“SleepingBeauty” is a dream of two rather elderly men (the choreographer was 72and the composer was 50 years old) about the ideal harmony of theUniverse, in which Petipa believed and Tchaikovsky wanted so much tobelieve. Starting to create the ballet, they pursued different objects.The former, remembering his youth, brought fame to his motherland –fine France.The latter, on the contrary, tried to seek in this utopia the refugefrom his old age and the death coming nearer. Their work was preparedfor the long and lucky destiny on stage: up to now the ballet has beenpreserved much better than the other works of the classical heritage.It has been considered to be “the encyclopedia of the classical dance”for a long time already and it is regularly mentioned on the play-billsof the most important theatres all over the world.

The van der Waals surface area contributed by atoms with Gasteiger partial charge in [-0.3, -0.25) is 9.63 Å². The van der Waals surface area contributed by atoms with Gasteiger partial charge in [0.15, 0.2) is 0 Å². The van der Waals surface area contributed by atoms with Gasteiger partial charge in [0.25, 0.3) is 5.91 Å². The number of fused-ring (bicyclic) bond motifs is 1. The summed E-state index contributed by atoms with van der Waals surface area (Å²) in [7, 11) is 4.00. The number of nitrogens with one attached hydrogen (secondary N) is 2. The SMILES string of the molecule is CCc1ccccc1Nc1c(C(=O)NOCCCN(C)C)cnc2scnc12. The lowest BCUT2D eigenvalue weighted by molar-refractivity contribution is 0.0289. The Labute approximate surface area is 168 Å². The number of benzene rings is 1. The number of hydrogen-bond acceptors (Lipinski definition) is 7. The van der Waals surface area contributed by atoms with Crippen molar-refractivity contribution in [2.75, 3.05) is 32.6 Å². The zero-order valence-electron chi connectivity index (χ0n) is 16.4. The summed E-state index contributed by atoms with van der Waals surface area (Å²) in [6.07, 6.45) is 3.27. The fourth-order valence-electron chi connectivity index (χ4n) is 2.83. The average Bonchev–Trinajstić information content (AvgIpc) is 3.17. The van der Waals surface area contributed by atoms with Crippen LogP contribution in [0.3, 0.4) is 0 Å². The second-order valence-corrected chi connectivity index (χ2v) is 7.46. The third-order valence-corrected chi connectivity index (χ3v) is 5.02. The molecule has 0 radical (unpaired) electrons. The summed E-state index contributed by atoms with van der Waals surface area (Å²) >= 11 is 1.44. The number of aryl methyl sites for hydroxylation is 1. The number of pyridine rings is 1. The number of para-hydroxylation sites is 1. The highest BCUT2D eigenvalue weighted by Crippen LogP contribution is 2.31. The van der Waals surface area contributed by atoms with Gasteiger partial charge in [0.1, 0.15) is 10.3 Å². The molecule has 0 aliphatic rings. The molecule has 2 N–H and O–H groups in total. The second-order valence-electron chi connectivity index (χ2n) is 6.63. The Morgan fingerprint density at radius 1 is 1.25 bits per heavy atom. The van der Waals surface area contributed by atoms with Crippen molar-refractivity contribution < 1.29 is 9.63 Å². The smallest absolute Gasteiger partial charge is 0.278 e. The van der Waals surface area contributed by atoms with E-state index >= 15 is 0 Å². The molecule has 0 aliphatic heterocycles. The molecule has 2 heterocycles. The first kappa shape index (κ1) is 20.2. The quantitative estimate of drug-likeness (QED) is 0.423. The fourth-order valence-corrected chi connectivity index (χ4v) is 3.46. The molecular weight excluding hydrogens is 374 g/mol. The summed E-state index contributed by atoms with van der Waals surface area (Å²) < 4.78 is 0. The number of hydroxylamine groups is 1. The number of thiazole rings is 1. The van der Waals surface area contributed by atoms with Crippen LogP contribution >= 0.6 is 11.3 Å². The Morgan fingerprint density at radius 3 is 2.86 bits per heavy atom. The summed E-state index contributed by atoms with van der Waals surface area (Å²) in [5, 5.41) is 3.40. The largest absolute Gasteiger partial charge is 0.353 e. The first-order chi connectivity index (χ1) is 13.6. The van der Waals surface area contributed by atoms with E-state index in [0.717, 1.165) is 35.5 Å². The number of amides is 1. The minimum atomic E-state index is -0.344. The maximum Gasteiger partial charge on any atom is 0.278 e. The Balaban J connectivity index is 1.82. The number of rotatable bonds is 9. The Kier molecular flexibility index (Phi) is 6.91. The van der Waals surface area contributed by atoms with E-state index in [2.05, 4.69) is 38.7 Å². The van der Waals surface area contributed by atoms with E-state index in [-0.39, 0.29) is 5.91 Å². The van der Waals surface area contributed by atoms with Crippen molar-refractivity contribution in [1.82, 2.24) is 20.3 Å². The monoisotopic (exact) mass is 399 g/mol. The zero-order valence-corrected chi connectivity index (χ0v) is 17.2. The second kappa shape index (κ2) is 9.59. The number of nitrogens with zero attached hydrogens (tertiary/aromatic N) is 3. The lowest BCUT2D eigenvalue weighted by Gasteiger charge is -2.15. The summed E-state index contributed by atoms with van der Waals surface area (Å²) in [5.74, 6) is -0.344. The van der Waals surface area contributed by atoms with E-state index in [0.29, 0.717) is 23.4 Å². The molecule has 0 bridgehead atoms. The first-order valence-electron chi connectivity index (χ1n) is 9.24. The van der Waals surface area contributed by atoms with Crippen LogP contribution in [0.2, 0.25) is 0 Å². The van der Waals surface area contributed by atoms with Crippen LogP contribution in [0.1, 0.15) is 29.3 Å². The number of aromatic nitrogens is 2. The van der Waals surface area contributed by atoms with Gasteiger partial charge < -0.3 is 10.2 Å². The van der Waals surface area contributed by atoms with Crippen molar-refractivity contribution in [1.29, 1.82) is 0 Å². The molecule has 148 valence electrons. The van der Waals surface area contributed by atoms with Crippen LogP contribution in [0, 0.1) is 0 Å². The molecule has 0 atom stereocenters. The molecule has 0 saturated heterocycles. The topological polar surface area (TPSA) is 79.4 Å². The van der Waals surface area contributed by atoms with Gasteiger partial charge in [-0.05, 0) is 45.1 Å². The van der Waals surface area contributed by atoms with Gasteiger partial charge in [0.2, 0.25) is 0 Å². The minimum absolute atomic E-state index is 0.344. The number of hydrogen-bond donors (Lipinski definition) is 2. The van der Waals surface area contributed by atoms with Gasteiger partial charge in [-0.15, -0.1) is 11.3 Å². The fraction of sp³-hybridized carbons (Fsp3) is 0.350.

Inthe presence of its clear and logical plot, “Sleeping Beauty” is amysterious ballet. This “child of love” was born with a discrepant,dual soul. It is based on the myth about the cyclic development of allbeing, devoted to four mystery moments of human life: birth, majority,marriage and death. But a fairytale ballet should have the happy end.The ballet was concluded by a grandiose apotheosis “Gloire de fees”(“To the Glory of Fairies”), celebrating radiant Apollo, whose part inthe court ballet was played by Lois XIV himself, nicknamed as The SunKing. And, what is more, the classical dance itself is the moststriking display of the principle of Apollo and the spiritualverticality in ballet. In “Sleeping Beauty” the immortal art celebratedthe shattering victory over the death. There are a lot of symbols andallegories in “Sleeping Beauty”. Even the names of the main charactersare expressive: Princess Aurora (the morning dawn), Prince Desire(desired; besides, so was called the only sweetheart of Tchaikovsky,singer Desire Arto), King Florestan XIV…